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Top 100 Goalies: No 47 — Mike Liut

Liut posted one of the best seasons ever. Did a single bad game stop him from becoming the next Dryden?

If you asked hockey fans in the early 1980s to predict the Hall of Fame class 20 years later, Mike Liut would’ve been one of the first goalies mentioned. He was that good when he first burst into the NHL.

Liut was a big, rangy stopper from Bowling Green, so he drew natural comparisons to towering Cornell alumnus Ken Dryden. And Liut looked like he could be the next Dryden for a while. Liut led the NHL with 32 wins as a St. Louis Blues rookie in 1979-80, and he had a season for the ages in 1980-81, going 33-14-13. Liut finished second in Hart Trophy voting behind Wayne Gretzky, and the players actually voted Liut over Gretzky for their MVP, then called the Lester B. Pearson Award.

Back then, the Vezina Trophy went to the goalie with the lowest goals-against average, but Liut would’ve won it in a walk under the current voting criteria. After the rules changed in 1981-82 and GMs began giving the Vezina to the best overall goalie, Liut cracked the top 10 four more times in his career, once with the Blues, twice with the Hartford Whalers and once with the Washington Capitals.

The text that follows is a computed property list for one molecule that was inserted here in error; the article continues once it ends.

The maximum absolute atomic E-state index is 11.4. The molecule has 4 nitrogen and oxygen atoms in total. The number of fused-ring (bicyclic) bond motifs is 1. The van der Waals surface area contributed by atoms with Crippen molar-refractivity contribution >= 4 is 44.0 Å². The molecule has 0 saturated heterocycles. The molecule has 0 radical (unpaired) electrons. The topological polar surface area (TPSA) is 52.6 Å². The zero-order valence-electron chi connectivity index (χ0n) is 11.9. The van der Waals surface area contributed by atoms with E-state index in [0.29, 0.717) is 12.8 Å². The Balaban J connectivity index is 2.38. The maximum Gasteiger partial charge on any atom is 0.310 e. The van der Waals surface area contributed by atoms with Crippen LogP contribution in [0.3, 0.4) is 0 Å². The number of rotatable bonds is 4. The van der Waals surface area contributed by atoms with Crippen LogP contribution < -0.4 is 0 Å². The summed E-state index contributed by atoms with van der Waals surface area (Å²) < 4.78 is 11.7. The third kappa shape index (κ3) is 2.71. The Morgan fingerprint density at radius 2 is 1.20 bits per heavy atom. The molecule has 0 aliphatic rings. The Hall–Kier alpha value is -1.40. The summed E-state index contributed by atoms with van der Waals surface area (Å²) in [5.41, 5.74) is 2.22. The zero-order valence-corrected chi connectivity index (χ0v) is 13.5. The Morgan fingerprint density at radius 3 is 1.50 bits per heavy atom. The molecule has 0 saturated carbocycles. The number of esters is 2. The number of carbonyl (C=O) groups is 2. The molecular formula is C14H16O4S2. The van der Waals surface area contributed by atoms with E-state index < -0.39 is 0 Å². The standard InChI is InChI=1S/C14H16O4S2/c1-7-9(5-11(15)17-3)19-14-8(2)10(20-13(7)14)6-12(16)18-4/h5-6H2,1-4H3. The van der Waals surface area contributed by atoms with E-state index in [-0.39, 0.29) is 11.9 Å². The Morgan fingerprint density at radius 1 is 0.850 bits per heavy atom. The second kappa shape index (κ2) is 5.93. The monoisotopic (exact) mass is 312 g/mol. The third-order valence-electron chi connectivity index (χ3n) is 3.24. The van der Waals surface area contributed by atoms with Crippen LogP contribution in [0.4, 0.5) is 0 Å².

Still, Liut never lived up to the hype he created with that epic 1980-81 season. The popular theory, fair or not: one game damaged his career. Starting for Canada in the 1981 Canada Cup final, the Soviets blitzed him for eight goals. He was passed over for future tournaments and stated publicly he’d have to carry that one nightmare game around with him forever.

Liut had an excellent career regardless, elevating a mediocre Whalers team to an upset of the first-place Quebec Nordiques in the 1986 playoffs.

Born: Jan. 7, 1956, Weston, Ont.
NHL Career: 1979-92
Teams: StL, Hfd, Wsh
Stats: 294-271-74, 3.49 GAA, .883 SP, 25 SO
All-Star: 2 (First-1, Second-1)
Trophies: 1 (Pearson-1)


Liut went back to school after his playing career, earned a law degree and is now the managing director of Octagon Hockey, one of the sport’s biggest and most influential player agencies.


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